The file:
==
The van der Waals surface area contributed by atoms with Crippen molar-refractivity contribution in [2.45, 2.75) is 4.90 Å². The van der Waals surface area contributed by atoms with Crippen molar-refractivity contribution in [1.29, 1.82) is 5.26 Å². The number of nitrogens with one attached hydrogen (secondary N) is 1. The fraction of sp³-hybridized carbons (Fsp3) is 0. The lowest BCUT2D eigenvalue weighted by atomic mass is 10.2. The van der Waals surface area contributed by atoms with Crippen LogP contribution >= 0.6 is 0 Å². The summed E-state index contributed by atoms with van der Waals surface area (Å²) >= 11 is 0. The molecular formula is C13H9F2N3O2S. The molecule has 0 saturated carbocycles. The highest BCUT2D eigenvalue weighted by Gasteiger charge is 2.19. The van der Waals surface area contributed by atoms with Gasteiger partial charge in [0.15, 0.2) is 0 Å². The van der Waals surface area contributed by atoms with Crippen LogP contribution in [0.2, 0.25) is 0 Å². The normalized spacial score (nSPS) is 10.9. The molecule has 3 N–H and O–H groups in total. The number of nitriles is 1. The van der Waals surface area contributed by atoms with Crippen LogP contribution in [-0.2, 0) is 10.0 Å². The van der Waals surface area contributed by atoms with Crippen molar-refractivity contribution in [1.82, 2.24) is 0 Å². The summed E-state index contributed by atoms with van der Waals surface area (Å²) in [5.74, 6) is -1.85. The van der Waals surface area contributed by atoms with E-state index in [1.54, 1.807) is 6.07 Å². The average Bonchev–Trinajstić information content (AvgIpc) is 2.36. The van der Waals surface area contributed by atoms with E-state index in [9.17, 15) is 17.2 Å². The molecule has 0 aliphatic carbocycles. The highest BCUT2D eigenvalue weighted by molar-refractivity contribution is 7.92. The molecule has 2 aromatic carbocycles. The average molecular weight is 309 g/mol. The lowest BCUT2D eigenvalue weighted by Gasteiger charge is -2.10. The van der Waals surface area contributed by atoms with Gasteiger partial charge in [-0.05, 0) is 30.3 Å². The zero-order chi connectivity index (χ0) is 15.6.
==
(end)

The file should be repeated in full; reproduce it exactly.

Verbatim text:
The van der Waals surface area contributed by atoms with Crippen molar-refractivity contribution in [2.45, 2.75) is 4.90 Å². The van der Waals surface area contributed by atoms with Crippen molar-refractivity contribution in [1.29, 1.82) is 5.26 Å². The number of nitrogens with one attached hydrogen (secondary N) is 1. The fraction of sp³-hybridized carbons (Fsp3) is 0. The lowest BCUT2D eigenvalue weighted by atomic mass is 10.2. The van der Waals surface area contributed by atoms with Crippen LogP contribution >= 0.6 is 0 Å². The summed E-state index contributed by atoms with van der Waals surface area (Å²) >= 11 is 0. The molecular formula is C13H9F2N3O2S. The molecule has 0 saturated carbocycles. The highest BCUT2D eigenvalue weighted by Gasteiger charge is 2.19. The van der Waals surface area contributed by atoms with Gasteiger partial charge in [0.15, 0.2) is 0 Å². The van der Waals surface area contributed by atoms with Crippen LogP contribution in [0.2, 0.25) is 0 Å². The normalized spacial score (nSPS) is 10.9. The molecule has 3 N–H and O–H groups in total. The number of nitriles is 1. The van der Waals surface area contributed by atoms with Crippen LogP contribution in [-0.2, 0) is 10.0 Å². The van der Waals surface area contributed by atoms with Crippen molar-refractivity contribution in [1.82, 2.24) is 0 Å². The summed E-state index contributed by atoms with van der Waals surface area (Å²) in [5.74, 6) is -1.85. The van der Waals surface area contributed by atoms with E-state index in [1.54, 1.807) is 6.07 Å². The average Bonchev–Trinajstić information content (AvgIpc) is 2.36. The van der Waals surface area contributed by atoms with E-state index in [9.17, 15) is 17.2 Å². The molecule has 0 aliphatic carbocycles. The highest BCUT2D eigenvalue weighted by molar-refractivity contribution is 7.92. The molecule has 2 aromatic carbocycles. The average molecular weight is 309 g/mol. The lowest BCUT2D eigenvalue weighted by Gasteiger charge is -2.10. The van der Waals surface area contributed by atoms with Gasteiger partial charge in [-0.05, 0) is 30.3 Å². The zero-order chi connectivity index (χ0) is 15.6.